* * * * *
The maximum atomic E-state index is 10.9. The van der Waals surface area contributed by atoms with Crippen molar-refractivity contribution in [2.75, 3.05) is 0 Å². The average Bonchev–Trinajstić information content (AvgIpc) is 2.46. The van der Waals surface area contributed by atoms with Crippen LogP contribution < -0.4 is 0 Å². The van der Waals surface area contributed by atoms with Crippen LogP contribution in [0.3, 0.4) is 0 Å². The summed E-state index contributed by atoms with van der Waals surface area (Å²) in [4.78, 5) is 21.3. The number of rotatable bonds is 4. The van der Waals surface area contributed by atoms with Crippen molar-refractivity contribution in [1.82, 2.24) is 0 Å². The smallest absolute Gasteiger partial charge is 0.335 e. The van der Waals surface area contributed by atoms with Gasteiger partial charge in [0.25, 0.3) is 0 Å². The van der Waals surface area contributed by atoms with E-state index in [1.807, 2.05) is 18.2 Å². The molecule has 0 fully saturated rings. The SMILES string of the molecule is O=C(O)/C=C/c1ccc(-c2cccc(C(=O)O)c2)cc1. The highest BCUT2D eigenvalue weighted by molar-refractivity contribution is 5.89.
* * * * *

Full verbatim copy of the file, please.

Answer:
The maximum atomic E-state index is 10.9. The van der Waals surface area contributed by atoms with Crippen molar-refractivity contribution in [2.75, 3.05) is 0 Å². The average Bonchev–Trinajstić information content (AvgIpc) is 2.46. The van der Waals surface area contributed by atoms with Crippen LogP contribution < -0.4 is 0 Å². The van der Waals surface area contributed by atoms with Crippen LogP contribution in [0.3, 0.4) is 0 Å². The summed E-state index contributed by atoms with van der Waals surface area (Å²) in [4.78, 5) is 21.3. The number of rotatable bonds is 4. The van der Waals surface area contributed by atoms with Crippen molar-refractivity contribution in [1.82, 2.24) is 0 Å². The smallest absolute Gasteiger partial charge is 0.335 e. The van der Waals surface area contributed by atoms with Gasteiger partial charge in [0.25, 0.3) is 0 Å². The van der Waals surface area contributed by atoms with E-state index in [1.807, 2.05) is 18.2 Å². The molecule has 0 fully saturated rings. The SMILES string of the molecule is O=C(O)/C=C/c1ccc(-c2cccc(C(=O)O)c2)cc1. The highest BCUT2D eigenvalue weighted by molar-refractivity contribution is 5.89.